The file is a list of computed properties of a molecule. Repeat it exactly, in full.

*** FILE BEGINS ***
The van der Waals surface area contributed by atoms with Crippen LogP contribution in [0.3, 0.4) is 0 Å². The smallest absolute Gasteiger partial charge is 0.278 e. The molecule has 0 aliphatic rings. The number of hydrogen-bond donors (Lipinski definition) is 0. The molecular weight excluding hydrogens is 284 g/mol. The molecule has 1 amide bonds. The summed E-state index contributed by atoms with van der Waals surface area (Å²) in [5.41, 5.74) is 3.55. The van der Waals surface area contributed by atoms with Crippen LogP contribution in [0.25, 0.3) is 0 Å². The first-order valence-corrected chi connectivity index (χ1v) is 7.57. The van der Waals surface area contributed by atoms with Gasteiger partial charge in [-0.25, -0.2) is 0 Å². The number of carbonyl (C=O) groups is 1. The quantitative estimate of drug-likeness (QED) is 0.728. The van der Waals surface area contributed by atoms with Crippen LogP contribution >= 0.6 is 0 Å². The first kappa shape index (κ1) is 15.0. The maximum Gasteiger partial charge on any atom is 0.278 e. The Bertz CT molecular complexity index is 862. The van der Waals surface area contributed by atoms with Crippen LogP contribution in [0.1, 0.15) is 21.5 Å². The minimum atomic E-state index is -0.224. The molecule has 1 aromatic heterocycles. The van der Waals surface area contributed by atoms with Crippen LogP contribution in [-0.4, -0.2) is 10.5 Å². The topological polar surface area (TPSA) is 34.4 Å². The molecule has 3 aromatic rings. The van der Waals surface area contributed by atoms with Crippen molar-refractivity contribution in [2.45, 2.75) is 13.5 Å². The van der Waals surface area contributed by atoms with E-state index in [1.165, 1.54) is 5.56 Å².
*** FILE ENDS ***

The van der Waals surface area contributed by atoms with Crippen LogP contribution in [0.3, 0.4) is 0 Å². The smallest absolute Gasteiger partial charge is 0.278 e. The molecule has 0 aliphatic rings. The number of hydrogen-bond donors (Lipinski definition) is 0. The molecular weight excluding hydrogens is 284 g/mol. The molecule has 1 amide bonds. The summed E-state index contributed by atoms with van der Waals surface area (Å²) in [5.41, 5.74) is 3.55. The van der Waals surface area contributed by atoms with Crippen LogP contribution in [0.25, 0.3) is 0 Å². The first-order valence-corrected chi connectivity index (χ1v) is 7.57. The van der Waals surface area contributed by atoms with Gasteiger partial charge in [-0.25, -0.2) is 0 Å². The number of carbonyl (C=O) groups is 1. The quantitative estimate of drug-likeness (QED) is 0.728. The van der Waals surface area contributed by atoms with Crippen LogP contribution >= 0.6 is 0 Å². The first kappa shape index (κ1) is 15.0. The maximum Gasteiger partial charge on any atom is 0.278 e. The Bertz CT molecular complexity index is 862. The van der Waals surface area contributed by atoms with Crippen LogP contribution in [0.1, 0.15) is 21.5 Å². The minimum atomic E-state index is -0.224. The molecule has 1 aromatic heterocycles. The van der Waals surface area contributed by atoms with Crippen LogP contribution in [-0.4, -0.2) is 10.5 Å². The topological polar surface area (TPSA) is 34.4 Å². The molecule has 3 aromatic rings. The van der Waals surface area contributed by atoms with Crippen molar-refractivity contribution in [2.45, 2.75) is 13.5 Å². The van der Waals surface area contributed by atoms with E-state index in [1.165, 1.54) is 5.56 Å².